My guess on that would be because the internet explorer is used by so many people already, that having them updated to the latest version wouldn't be a problem. And considering that it is much more secure than IE6, it would probably save a lot of money for IT departments and decrease lost productivity due to slow boxex due to spyware and other crap that came in because of IE 6.


Re:How is this NOT in violation of Antitrust? (1)

Mancat (831487) | more than 8 years ago | (#15788801)

If you want that level of control you will have to override the update by selecting either "Download updates and prompt me for installation" or "Notify me of updates but don't download." You should then be able to deselect the update and have it automatically ignored in all future instances.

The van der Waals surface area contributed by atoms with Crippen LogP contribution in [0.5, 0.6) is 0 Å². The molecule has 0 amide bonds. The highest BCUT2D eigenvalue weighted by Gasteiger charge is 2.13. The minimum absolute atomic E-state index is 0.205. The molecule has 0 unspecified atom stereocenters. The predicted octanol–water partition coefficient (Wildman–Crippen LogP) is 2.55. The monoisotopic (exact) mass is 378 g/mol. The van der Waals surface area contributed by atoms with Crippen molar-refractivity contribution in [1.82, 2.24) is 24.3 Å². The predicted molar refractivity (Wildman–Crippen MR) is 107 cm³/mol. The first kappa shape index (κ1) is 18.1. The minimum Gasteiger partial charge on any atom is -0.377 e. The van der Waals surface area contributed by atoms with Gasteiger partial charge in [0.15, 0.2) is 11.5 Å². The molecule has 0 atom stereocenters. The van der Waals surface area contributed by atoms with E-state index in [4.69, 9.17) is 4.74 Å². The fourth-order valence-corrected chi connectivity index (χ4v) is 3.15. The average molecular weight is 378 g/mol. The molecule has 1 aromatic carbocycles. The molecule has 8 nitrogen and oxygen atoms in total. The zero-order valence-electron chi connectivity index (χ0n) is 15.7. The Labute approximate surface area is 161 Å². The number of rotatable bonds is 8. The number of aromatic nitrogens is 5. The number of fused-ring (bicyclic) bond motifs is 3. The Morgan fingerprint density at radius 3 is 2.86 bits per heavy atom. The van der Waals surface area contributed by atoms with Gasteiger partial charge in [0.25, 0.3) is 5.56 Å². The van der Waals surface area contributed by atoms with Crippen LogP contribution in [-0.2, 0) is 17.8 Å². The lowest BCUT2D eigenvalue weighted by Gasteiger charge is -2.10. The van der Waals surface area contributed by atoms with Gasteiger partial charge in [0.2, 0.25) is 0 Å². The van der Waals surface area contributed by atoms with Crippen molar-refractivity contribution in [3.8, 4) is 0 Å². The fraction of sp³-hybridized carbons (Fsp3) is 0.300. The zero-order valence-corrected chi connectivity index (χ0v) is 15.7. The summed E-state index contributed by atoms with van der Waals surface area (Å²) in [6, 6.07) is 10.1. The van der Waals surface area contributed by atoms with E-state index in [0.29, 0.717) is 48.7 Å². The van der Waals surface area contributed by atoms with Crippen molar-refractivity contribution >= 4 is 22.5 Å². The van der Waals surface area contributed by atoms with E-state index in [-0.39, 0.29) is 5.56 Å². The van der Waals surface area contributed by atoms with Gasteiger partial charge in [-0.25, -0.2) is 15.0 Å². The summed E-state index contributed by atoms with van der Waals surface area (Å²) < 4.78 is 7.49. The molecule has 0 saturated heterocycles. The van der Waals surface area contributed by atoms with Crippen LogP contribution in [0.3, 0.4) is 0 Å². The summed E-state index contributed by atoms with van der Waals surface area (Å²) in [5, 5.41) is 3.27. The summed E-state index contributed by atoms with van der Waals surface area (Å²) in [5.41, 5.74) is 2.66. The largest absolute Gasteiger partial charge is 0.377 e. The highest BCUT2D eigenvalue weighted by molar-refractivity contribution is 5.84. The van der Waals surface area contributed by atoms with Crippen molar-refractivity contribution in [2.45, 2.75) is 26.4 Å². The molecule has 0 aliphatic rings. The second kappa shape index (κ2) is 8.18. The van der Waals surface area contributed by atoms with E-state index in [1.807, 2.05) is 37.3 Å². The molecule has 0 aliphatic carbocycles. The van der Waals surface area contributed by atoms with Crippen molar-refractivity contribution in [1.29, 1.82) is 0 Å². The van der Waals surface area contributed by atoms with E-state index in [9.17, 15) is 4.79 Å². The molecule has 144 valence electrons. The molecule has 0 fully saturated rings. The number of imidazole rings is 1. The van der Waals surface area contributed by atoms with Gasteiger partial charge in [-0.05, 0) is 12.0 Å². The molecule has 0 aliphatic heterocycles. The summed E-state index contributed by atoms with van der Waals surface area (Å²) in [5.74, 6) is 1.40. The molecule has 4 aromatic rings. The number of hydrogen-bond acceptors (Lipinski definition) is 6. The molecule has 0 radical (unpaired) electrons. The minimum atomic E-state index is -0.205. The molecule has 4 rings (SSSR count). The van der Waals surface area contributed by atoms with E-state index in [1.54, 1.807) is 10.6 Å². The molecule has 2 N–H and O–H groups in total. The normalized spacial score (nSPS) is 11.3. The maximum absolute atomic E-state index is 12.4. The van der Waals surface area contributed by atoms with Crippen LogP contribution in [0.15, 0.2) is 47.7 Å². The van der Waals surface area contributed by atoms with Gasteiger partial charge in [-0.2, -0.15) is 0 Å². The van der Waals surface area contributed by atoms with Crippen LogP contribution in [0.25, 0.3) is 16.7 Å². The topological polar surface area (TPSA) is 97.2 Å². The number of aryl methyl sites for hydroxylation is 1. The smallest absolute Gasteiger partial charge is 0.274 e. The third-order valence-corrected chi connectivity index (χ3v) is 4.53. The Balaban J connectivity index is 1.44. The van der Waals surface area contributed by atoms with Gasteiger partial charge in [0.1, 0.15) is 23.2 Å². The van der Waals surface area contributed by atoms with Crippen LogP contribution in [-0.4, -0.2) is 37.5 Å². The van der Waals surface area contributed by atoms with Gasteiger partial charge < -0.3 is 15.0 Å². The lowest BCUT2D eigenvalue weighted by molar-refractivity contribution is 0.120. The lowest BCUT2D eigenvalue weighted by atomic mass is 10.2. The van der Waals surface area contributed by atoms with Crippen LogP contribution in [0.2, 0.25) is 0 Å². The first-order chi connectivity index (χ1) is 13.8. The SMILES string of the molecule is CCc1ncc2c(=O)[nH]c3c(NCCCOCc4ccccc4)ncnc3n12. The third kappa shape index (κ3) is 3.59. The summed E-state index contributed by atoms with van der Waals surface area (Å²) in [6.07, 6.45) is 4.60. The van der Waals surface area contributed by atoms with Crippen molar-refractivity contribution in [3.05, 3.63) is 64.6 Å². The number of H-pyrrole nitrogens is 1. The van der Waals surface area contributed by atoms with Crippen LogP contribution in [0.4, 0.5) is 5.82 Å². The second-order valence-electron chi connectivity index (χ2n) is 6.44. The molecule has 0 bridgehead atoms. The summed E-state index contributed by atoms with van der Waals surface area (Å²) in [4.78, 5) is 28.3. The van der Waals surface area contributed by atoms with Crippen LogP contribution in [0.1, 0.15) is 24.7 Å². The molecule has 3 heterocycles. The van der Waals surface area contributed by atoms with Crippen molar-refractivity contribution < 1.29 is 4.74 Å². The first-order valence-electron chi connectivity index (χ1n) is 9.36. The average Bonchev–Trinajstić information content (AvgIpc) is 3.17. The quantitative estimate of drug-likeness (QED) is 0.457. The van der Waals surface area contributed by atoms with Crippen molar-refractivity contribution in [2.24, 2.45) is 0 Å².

Considering the size of your site, you should probably consider using Windows Software Update Services. You can then pick and choose the updates that your machines receive from a single point.

Re:How is this NOT in violation of Antitrust? (1)

prockcore (543967) | more than 8 years ago | (#15788849)

I'd guess it's not a violation because MS is not a monopoly anymore, OSX is a viable alternative. The only people forced to use MS are forced to by their IT department.

It's ridiculous that Apple can bolt Safari into OSX so bad that in order to update Safari you need to update your entire OS, but when MS tries to release a new browser after *5* years, people scream antitrust.

Re:How is this NOT in violation of Antitrust? (2, Informative)

dtdns (559328) | more than 8 years ago | (#15788892)

If I don't go to each machine to ensure that Windows Update is disabled...

I believe you can use group policy within your domain to disable Windows Update, or at least direct clients to your own update server (where you can disable specific updates). There really shouldn't be any reason to "go to each machine" to ensure it doesn't get installed over your FireFox setup.

MSHTML - woops (1)

Stalus (646102) | more than 8 years ago | (#15788763)